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Smithsonian Castle gardens and gate covered with yarn to mark opening of Sackler Gallery Art installation
The art exhibit called Perspectives that is on display at the Smithsonian's Arthur M. Sackler Gallery, August 21, 2014 in Washington, DC. Perspectives transforms over 400 shoes attached to red yarn and handwritten notes into a dramatic and emotionally charged installation. Mark Wilson/Getty Images/AFP.
WASHINGTON, DC.- One of the Smithsonian’s most iconic and photographed scenes has been blanketed with bright red yarn, revealed early in the morning of Friday, Aug. 29. In front of the Smithsonian Castle on Independence Avenue, the entrance gates to the Enid A. Haupt Garden and the lightpoles, benches and guide ropes leading to the Arthur M. Sackler Gallery have been “yarnbombed,” or swathed under layers and webs of yarn, to promote the Gallery’s new exhibition, “Perspectives: Chiharu Shiota.”

Using more than 6 miles of the same fire-proofed yarn used in the art installation, more than 120 volunteers and knitting enthusiasts from around the Smithsonian and the Washington region assembled the “yarnbomb” under cover of darkness Aug. 28. Weather permitting, it will remain in place until the morning of Tuesday, Sept. 2.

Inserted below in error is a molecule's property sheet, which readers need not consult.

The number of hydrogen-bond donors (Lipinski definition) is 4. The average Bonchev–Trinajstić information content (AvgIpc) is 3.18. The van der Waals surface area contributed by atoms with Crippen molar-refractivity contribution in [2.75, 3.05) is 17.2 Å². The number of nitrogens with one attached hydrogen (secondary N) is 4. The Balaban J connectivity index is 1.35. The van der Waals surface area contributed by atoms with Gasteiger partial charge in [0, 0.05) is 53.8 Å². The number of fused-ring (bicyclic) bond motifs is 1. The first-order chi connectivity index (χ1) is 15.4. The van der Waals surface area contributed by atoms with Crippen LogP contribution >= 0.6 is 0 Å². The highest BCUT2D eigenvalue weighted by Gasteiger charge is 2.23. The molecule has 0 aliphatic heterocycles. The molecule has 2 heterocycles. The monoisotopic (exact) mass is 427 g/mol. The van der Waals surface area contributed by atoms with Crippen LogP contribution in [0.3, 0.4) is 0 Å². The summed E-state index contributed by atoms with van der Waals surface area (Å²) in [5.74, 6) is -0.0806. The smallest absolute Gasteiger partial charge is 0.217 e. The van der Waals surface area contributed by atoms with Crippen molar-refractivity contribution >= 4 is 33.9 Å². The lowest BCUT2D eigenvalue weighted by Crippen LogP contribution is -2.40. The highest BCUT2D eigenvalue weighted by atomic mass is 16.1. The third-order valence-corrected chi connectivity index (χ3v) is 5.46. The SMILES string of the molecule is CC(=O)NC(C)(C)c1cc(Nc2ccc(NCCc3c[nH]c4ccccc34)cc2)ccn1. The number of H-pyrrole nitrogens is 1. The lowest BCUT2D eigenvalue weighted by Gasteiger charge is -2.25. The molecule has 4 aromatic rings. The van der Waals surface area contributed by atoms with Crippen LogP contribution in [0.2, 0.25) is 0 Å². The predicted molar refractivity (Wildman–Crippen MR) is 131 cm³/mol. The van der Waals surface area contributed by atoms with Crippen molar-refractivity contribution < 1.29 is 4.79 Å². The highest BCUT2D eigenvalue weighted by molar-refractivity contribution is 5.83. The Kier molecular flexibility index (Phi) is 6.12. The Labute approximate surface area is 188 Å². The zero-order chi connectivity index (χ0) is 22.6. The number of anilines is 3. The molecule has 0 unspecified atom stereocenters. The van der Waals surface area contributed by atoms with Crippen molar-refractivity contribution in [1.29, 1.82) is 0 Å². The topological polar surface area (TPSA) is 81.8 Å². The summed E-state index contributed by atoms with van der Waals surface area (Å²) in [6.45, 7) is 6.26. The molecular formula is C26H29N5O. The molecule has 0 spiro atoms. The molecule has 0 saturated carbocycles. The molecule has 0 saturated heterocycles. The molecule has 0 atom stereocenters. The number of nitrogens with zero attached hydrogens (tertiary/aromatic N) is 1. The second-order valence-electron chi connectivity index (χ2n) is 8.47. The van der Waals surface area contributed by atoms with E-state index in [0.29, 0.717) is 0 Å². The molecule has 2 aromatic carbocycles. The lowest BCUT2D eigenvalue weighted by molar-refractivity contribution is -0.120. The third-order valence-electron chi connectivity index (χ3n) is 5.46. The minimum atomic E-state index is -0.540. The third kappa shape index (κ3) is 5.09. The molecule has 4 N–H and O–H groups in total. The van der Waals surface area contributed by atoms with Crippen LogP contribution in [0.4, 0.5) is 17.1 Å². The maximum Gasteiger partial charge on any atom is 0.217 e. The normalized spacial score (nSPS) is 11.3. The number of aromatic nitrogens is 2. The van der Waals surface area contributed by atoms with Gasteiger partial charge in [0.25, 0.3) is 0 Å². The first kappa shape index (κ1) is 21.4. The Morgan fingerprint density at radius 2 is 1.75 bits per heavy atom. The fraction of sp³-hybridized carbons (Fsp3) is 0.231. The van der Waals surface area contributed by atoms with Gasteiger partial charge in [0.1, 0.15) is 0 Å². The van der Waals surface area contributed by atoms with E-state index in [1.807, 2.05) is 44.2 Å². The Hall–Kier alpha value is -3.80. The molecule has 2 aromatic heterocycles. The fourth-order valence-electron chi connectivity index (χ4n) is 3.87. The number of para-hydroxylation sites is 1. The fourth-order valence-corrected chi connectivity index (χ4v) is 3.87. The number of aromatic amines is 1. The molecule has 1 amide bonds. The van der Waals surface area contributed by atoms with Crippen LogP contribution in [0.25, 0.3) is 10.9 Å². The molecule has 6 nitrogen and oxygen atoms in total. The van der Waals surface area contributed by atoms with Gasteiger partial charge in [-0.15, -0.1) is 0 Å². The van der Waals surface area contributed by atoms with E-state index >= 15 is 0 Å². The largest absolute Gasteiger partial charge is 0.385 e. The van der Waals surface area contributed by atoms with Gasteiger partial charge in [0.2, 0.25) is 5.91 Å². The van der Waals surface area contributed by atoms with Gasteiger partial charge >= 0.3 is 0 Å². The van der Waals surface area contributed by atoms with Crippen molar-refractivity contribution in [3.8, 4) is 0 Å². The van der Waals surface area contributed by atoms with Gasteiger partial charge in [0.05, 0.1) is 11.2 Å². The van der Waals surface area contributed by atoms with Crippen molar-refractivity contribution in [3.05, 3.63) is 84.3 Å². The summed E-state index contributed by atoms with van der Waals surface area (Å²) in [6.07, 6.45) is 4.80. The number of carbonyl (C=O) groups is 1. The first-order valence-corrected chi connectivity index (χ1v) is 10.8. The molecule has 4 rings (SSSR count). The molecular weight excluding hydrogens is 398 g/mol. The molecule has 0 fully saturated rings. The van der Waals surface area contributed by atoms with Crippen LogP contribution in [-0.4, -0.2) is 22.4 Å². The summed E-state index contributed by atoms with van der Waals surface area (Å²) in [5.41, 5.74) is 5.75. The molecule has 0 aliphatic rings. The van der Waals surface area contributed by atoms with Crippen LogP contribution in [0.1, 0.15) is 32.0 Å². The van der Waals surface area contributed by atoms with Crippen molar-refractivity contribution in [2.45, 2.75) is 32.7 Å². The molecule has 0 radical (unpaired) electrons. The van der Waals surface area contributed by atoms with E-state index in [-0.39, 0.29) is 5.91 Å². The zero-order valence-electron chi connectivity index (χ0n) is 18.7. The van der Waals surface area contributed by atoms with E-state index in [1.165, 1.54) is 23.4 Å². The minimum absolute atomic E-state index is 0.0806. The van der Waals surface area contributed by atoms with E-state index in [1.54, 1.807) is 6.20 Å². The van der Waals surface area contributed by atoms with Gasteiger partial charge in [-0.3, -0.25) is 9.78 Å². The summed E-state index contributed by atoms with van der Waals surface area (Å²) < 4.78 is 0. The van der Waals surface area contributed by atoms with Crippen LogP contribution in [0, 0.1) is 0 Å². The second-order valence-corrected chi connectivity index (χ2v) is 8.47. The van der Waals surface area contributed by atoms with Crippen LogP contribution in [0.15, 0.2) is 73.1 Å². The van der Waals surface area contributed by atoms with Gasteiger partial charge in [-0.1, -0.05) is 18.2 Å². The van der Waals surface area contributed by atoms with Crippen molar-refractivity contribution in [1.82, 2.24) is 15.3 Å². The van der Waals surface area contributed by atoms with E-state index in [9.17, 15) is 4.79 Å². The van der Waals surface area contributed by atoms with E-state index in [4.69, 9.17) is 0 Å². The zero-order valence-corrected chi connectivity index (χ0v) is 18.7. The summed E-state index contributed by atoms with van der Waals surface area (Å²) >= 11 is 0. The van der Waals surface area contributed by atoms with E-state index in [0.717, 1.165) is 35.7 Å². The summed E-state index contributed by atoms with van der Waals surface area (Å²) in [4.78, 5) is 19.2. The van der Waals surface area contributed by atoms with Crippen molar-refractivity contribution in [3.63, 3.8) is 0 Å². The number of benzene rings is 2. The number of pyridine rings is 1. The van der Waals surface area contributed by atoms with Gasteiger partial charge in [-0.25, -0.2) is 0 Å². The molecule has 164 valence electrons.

“Perspectives: Chiharu Shiota,” opening Aug. 30, is a room-filling installation created with more than 350 shoes collected by the artist, along with handwritten notes from the donors, all wrapped and linked with web-like strings of red yarn. A Japanese performance artist, Shiota is known for her emotionally charged monumental installations with everyday objects that evoke memory, loss and anxiety. She was recently selected as Japan’s representative at the prestigious 2015 Venice Biennale.

The Arthur M. Sackler Gallery, along with the adjacent Freer Gallery of Art, comprises the Smithsonian’s museums of Asian art. Its “Perspectives” series features provocative and critically acclaimed contemporary Asian artists, including Xu Bing, Anish Kapoor, Do Ho Suh and Ai Weiwei.

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